Monthly Archives: April 2016

Using Data Frames in Feather format (Apache Arrow)

Triggered by the RStudio blog article about feather I did the one line install and compared the results on a data frame of 19 million rows. First results look indeed promising:

# build the package
> devtools::install_github("wesm/feather/R")

# load an existing data frame (19 million rows with batch job execution results)
> load("batch-12-2015.rda")

# write it in feather format...
> write_feather(dt,"batch-12-2015.feather")

# ... which is not compressed, hence larger on disk
> system("ls -lh batch-12-2015.*")
-rw-r--r-- 1 dirkd staff 813M 7 Apr 11:35 batch-12-2015.feather
-rw-r--r-- 1 dirkd staff 248M 27 Jan 22:42 batch-12-2015.rda

# a few repeat reads on an older macbook with sdd
> system.time(load("batch-12-2015.rda"))
user system elapsed
8.984 0.332 9.331
> system.time(dt1 <- read_feather("batch-12-2015.feather"))
user system elapsed
1.103 1.094 7.978
> system.time(load("batch-12-2015.rda"))
user system elapsed
9.045 0.352 9.418
> system.time(dt1 <- read_feather("batch-12-2015.feather"))
user system elapsed
1.110 0.658 3.997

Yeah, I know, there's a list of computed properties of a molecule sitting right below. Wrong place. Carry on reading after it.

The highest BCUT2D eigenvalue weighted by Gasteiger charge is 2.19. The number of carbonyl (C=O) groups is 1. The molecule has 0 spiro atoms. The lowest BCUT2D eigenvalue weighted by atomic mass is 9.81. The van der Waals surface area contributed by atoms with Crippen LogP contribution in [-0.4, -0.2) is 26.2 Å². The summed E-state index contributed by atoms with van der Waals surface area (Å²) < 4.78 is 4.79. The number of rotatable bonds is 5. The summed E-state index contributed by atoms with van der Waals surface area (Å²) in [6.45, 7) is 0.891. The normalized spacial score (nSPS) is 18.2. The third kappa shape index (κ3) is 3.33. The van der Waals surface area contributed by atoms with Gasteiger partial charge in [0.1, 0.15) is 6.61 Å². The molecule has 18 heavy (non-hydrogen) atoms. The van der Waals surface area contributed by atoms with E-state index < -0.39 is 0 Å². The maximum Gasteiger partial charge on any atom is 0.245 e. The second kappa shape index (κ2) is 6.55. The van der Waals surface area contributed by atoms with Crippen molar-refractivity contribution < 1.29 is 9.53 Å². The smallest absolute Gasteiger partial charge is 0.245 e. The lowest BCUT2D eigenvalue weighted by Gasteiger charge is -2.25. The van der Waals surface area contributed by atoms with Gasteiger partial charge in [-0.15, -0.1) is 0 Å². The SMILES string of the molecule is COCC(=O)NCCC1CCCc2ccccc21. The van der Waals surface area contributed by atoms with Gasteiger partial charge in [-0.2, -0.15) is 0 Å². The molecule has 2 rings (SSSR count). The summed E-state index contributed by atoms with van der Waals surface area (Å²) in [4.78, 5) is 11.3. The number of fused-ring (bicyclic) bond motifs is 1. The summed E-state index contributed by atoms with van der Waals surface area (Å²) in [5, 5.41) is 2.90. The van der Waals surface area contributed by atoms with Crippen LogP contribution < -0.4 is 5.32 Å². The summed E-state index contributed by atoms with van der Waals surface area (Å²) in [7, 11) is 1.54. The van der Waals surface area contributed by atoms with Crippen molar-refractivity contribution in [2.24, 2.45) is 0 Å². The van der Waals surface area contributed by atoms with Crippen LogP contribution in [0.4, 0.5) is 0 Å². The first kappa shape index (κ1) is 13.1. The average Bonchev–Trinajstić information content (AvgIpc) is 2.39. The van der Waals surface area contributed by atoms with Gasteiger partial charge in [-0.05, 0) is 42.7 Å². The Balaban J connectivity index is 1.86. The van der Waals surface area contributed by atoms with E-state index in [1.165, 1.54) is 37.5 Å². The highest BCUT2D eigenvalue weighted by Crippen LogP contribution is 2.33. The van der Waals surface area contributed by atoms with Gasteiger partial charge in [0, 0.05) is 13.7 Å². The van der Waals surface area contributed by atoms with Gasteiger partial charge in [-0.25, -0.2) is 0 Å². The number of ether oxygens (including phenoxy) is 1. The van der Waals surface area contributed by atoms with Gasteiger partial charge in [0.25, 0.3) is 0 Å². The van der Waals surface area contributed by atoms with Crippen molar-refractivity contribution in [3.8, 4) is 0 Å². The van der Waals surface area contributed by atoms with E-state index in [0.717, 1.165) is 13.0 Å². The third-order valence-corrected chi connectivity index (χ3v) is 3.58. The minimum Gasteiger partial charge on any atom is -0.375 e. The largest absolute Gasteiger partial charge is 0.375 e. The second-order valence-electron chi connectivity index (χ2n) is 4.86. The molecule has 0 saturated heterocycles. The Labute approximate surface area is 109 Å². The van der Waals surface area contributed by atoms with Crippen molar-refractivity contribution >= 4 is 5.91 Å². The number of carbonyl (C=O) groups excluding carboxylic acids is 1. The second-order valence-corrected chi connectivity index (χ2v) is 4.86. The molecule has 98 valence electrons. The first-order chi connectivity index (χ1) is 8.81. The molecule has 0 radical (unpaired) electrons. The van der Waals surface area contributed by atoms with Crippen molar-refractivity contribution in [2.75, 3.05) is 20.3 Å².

> system.time(load("batch-12-2015.rda"))
user system elapsed
9.009 0.356 9.393
> system.time(dt1 <- read_feather("batch-12-2015.feather"))
user system elapsed
1.099 0.711 4.548

So, around half the elapsed time and about 1/10th of the user cpu time (uncompressed) ! Of course these measurements are from file system cache rather than the laptop SSD, but the reduction in wall time is nice for larger volume loads.

More important though is the cross-language support for R, Python, Scala/Spark and others, which could make feather the obvious exchange format within a team or between workflow steps that use different implementation languages.

Setting up an RStudio server for iPad access

Sometimes it can be convenient to run RStudio remotely from an iPad or another machine with little RAM or disk space. This can be done quite easily using the free RStudio Server on OSX via docker. To do this:

  • Find the rocker/rstudio image on docker hub and follow the setup steps here [github].
  • Once the image is running, you should be able to connect with Safari on the host Mac to the login page eg at
    $ open
  • Now there is is only a small last step needed. You need to expose the server port from the host on the local network using the OSX firewall. In the somewhat explicit language of the “new” OSX firewall this can be done using:

    $ echo "rdr pass inet proto tcp from any to any port 8787 -> port 8787" | sudo pfctl -ef -

    At this point you should be able to connect remotely from your iPad to


    and continue your R session where you left it before eg on your main machine.

    BTW: If your network can not be trusted then you should probably change the default login credentials as described in the image docs.